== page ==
I started working at Leads 2 Business in February 2005, and have served as Head of Department of Daily Tenders from 2007 until the present. I oversee both the Daily Tenders South Africa and Africa Departments.

Building your dreams

Building the Tenders Dream


If you had told me years ago that I would be contributing to a blog, I would have laughed in your face unashamedly. The ugly laugh. There would be hooting and slapping of knees. I would have wiped the tears from my eyes and told you “Good one”. Well, here I find myself. A contributing editor on a blog. Where my opinion will exist in digital eternity. O goodie.


So when in doubt, I do what most do these days – “To the Internet”. Frantic searches for “how to” infographics; scrolling though endless websites listing anything and everything. Truly Alice-down-the-rabbit-hole kind of stuff. However, in amongst all this, I got distracted. As you do. I had wandered down a virtual alleyway and found the below piece of random inspiration:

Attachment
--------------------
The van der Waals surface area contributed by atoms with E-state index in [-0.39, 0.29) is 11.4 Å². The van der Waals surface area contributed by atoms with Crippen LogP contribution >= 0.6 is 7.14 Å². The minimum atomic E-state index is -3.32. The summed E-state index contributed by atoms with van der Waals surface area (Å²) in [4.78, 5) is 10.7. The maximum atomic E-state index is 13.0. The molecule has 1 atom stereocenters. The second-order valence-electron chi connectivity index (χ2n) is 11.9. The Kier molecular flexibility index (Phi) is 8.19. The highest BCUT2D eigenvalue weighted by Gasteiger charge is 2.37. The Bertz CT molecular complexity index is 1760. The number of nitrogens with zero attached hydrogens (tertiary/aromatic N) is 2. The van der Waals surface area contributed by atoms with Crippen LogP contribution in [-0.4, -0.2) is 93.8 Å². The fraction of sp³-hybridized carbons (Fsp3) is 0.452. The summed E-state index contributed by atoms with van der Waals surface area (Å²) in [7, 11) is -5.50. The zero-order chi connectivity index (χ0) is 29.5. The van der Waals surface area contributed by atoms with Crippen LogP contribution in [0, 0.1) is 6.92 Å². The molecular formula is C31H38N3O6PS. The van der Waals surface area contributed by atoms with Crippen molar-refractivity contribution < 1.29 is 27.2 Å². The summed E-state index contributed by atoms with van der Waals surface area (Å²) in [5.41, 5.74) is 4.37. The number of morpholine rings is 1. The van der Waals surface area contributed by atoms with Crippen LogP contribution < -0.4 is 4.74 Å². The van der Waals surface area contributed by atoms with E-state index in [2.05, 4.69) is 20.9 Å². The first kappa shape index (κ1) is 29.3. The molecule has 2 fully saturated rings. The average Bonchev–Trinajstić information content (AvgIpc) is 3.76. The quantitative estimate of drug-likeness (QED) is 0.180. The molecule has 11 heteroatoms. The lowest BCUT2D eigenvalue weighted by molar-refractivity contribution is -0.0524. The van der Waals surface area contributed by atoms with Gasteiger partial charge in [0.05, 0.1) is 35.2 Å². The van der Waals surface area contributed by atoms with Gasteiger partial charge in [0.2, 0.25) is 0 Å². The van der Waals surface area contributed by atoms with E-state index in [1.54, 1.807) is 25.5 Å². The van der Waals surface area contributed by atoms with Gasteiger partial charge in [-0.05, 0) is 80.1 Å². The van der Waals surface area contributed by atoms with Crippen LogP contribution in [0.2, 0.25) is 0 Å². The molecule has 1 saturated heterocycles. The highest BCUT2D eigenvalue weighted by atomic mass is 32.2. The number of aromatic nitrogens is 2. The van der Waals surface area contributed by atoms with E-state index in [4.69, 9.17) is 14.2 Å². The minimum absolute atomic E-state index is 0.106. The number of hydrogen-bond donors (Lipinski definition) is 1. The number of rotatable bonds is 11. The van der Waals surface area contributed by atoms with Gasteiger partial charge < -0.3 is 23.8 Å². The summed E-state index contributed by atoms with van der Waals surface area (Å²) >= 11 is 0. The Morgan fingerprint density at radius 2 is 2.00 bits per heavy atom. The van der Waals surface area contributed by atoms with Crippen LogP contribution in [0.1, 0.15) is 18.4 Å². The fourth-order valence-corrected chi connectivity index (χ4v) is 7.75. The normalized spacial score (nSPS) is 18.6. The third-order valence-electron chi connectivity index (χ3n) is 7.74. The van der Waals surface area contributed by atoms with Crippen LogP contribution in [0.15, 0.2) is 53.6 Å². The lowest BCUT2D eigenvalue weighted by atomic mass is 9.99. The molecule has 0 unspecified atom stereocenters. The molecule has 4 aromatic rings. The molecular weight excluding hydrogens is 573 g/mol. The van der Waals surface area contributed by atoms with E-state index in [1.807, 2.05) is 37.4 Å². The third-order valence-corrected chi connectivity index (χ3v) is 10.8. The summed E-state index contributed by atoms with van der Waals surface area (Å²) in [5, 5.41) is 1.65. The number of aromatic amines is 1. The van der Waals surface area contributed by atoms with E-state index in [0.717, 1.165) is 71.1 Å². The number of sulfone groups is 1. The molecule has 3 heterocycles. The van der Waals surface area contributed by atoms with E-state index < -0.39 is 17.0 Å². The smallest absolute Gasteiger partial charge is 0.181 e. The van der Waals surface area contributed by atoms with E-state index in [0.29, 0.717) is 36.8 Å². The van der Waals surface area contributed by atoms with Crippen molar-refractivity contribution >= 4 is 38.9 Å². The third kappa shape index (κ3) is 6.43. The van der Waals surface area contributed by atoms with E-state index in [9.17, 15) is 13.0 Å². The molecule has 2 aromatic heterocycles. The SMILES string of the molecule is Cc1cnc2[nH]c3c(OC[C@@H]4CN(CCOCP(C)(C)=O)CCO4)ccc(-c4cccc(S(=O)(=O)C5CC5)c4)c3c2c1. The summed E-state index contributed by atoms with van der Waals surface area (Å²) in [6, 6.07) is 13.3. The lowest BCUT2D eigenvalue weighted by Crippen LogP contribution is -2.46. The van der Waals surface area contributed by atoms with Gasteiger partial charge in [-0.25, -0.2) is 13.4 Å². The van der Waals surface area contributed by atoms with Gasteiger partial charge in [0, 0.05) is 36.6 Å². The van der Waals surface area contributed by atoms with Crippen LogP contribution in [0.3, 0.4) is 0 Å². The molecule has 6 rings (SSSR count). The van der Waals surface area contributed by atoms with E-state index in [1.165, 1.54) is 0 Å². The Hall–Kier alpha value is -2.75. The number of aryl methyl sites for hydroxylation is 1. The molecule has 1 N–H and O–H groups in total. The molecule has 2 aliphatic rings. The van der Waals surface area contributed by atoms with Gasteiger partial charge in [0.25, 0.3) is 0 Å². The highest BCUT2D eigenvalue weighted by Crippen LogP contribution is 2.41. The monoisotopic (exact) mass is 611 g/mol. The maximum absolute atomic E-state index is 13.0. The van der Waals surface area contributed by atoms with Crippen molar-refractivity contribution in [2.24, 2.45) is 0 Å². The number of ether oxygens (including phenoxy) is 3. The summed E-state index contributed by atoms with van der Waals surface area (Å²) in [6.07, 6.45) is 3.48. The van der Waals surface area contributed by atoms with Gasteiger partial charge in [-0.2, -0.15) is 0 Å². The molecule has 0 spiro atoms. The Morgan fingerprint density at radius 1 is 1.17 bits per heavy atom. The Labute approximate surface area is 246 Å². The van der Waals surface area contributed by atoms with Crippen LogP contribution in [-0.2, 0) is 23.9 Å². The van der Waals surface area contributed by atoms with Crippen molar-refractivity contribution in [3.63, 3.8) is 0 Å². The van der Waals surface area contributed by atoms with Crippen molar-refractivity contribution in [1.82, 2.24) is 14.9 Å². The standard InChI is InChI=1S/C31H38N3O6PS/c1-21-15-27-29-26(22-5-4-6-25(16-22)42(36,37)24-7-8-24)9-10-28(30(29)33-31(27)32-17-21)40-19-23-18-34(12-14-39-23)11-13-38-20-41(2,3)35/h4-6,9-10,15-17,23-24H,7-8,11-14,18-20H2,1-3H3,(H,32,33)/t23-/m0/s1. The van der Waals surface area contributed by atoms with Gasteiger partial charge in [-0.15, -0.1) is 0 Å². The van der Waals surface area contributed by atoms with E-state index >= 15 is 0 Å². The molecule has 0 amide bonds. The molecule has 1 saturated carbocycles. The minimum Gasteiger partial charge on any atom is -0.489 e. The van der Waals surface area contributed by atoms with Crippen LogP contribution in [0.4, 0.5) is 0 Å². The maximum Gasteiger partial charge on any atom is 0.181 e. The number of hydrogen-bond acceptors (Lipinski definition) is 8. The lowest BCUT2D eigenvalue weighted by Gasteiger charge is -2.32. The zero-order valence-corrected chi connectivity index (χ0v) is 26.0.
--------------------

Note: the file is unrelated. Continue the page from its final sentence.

Build your own dreams,

or someone else will hire

you to build theirs.

And it got me thinking… A dangerous pastime… I know.

Who’s building their own dream on their own? Nobody does it by themselves. There’s always experience from the first job, advice from mentors and parental units, funding and faith money; first offices in truly inspiring places like “the garage”. Oh no. All successful, profitable businesses comprise of just one person. Probably very stressed. I mean, who’s making them coffee?